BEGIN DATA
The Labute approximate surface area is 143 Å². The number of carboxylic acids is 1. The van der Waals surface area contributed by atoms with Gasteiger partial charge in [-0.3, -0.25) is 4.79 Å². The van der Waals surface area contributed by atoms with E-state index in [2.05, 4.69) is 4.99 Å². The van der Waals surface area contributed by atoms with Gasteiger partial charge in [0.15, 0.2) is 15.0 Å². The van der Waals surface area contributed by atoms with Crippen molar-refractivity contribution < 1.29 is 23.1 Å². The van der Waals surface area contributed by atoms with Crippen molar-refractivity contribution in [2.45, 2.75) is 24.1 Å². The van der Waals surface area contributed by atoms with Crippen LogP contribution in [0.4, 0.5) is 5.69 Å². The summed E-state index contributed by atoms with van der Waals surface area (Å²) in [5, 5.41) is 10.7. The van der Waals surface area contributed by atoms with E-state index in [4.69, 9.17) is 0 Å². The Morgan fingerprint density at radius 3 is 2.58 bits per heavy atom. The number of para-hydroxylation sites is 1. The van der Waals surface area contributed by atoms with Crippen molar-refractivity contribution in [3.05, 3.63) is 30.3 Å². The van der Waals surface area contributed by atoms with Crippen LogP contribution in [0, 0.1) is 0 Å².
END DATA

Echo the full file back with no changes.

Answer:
The Labute approximate surface area is 143 Å². The number of carboxylic acids is 1. The van der Waals surface area contributed by atoms with Gasteiger partial charge in [-0.3, -0.25) is 4.79 Å². The van der Waals surface area contributed by atoms with E-state index in [2.05, 4.69) is 4.99 Å². The van der Waals surface area contributed by atoms with Gasteiger partial charge in [0.15, 0.2) is 15.0 Å². The van der Waals surface area contributed by atoms with Crippen molar-refractivity contribution < 1.29 is 23.1 Å². The van der Waals surface area contributed by atoms with Crippen molar-refractivity contribution in [2.45, 2.75) is 24.1 Å². The van der Waals surface area contributed by atoms with Crippen LogP contribution in [0.4, 0.5) is 5.69 Å². The summed E-state index contributed by atoms with van der Waals surface area (Å²) in [5, 5.41) is 10.7. The van der Waals surface area contributed by atoms with E-state index in [4.69, 9.17) is 0 Å². The Morgan fingerprint density at radius 3 is 2.58 bits per heavy atom. The number of para-hydroxylation sites is 1. The van der Waals surface area contributed by atoms with Crippen molar-refractivity contribution in [3.05, 3.63) is 30.3 Å². The van der Waals surface area contributed by atoms with Crippen LogP contribution in [0, 0.1) is 0 Å².